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The Doctrine of Election Part Two

By Pastor Steve M. Wadleigh

This series of blog posts are meant to explain and defend the doctrine of election. I started last week by defining this doctrine and then showing how the condition of fallen mankind demands the teaching of sovereign election. I then showed that the teaching of God’s sovereign choosing of men is found throughout the Bible. Today we will look at examples of God choosing specific individuals throughout all of redemptive history according to His sovereign will to the praise of His glorious grace. Later we will also see that Jesus Christ and his apostles taught that God is the one who chooses who will come to Him for salvation. Finally I will list some of the practical implications of this divine doctrine in our lives today.

My own understanding of this very important doctrine has grown through the years as God has progressively shed greater light on the “doctrines of grace” in my studies. The doctrine of election, like every truth about God, involves some mystery and sometimes stirs up controversy. This is all the more reason for us to examine God’s Holy Word for ourselves to see if it indeed teaches that God sovereignly chooses specific individuals for His purpose.

I would like to begin this examination by looking at Old Testament passages that teach a divine sovereignty being exercised toward specific individuals. Let us start with the story of Abraham. We are all familiar with this story, found in Genesis, of how God called Abram out of his father’s house and out of his native country to go to a land, “which I will show you, and I will make you a great nation” Gen 12:1-2. God chose Abram out of all other people of the earth for this great privilege and blessing.

In the book of Nehemiah we read:
Nehemiah 9:7-8
Thou art the LORD God, who chose Abram and brought him out from Ur of the Chaldees, and gave him the name Abraham. And Thou didst find his heart faithful before Thee, and didst make a covenant with him to give him the land of the Canaanite, of the Hittite and the Amorite, of the Perizzite, the Jebusite, and the Girgashite– to give it to his descendants. And Thou hast fulfilled Thy promise, for Thou art righteous.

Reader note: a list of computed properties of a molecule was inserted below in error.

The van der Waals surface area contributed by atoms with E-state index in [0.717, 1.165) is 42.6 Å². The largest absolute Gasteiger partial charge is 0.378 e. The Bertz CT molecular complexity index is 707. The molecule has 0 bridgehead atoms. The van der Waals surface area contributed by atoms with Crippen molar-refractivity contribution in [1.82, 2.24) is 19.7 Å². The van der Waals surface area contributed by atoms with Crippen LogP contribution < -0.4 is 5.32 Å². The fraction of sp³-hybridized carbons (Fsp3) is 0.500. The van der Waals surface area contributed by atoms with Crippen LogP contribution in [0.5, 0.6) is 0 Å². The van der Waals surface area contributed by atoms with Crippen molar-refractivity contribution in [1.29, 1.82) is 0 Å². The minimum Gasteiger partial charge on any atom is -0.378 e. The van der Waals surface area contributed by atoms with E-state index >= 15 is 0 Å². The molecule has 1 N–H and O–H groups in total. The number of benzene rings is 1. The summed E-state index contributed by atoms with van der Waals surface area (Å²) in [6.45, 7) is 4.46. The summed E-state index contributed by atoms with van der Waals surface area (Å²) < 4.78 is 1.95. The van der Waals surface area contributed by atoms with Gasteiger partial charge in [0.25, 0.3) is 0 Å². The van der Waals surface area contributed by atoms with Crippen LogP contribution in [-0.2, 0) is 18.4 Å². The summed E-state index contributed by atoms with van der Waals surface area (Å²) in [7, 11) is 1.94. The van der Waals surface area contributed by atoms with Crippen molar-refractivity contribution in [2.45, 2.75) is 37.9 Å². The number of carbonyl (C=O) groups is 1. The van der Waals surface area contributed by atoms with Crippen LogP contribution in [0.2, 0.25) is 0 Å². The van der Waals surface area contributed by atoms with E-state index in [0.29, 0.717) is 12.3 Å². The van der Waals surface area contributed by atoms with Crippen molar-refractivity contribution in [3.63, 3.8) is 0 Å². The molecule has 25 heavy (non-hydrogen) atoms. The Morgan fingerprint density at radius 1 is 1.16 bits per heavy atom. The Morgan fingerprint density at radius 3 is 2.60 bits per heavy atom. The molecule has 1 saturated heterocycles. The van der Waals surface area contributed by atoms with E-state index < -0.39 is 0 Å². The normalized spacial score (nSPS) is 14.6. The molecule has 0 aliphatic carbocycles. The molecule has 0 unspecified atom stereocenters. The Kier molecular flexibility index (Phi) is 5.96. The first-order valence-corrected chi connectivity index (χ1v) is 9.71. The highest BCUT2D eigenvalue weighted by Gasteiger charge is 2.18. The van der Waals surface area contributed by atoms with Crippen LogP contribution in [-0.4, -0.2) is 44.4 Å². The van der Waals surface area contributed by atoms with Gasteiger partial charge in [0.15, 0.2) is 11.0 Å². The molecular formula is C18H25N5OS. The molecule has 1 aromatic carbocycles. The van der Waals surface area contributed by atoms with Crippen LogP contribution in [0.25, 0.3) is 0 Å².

The verb translated “chose” in this passage is the verb bāchar (to choose, select, distinguish). This verb is used some ninety-two times in the O.T. to refer “to God’s sovereign action, the
normative divine initiative which is accountable to none other”. Bāchar “is used to express that choosing which has ultimate and eternal significance”. The word “indicates God’s prerogative in deciding what shall happen, independently of human choice”. It has a variety of uses, ranging from the choice of a place to worship, to the choice of persons for particular offices or tasks, to the choice of persons or a people to be participants in covenantal relationship with God by faith. In the case of this usage in Neh. 9:7, as well as all other verses to be cited, it refers to God’s voluntary and sovereign choice by which He furthers His plans and purposes.

We see the same word “bāchar” used of God choosing Moses in Ps. 106:23, David in I Chron 28:4, and Solomon in I Chron 29:1. In each of these cases it is clear that the context indicates that it was God who chose these individuals for His divine purpose, it was not they who chose, and in each case they were chosen out of a group. Moses was chosen out of all of the descendants of Abraham, David was chosen out of all of his brothers, and Solomon was chosen out of all of David’s offspring. God chose specific individuals and not others. In each case the choice was made by the sovereign will of God.

This word “bāchar” is also the word used in passages that speak of God choosing the nation of Israel:

Deuteronomy 7:6
For you are a holy people to the LORD your God; the LORD your God has chosen you to be a people for His own possession out of all the peoples who are on the face of the earth.
Then the text goes on to say in verse seven:
The LORD did not set His love on you nor choose you because you were more in number than any of the peoples, for you were the fewest of all peoples

God tells us that His choice of Israel to be His people was not based on anything but His sovereign prerogative – His divine will. The final O.T. passage that I would like to look at is in Isaiah:

Isaiah 42:1
“Behold, My servant, whom I uphold; My chosen one in whom My soul delights. I have put My Spirit upon Him; He will bring forth justice to the nations.”

Here again we see the word “bāchar” being used to describe God’s sovereign choice of an individual to accomplish His purpose upon the earth. In this case it refers to non-other than the Messiah, Jesus the Christ, the one who would save His people from their sins. In each of these examples, God’s choice or election of these individuals in the course of redemptive history reveal to us that God’s choosing of individuals is the normative manner in which He directs His saving grace towards mankind.

God’s choosing of particular individuals is not only seen in the O.T. but it is also clearly seen and taught in the N.T. In the next blog we will examine the teachings of Jesus and His disciples on this very point.

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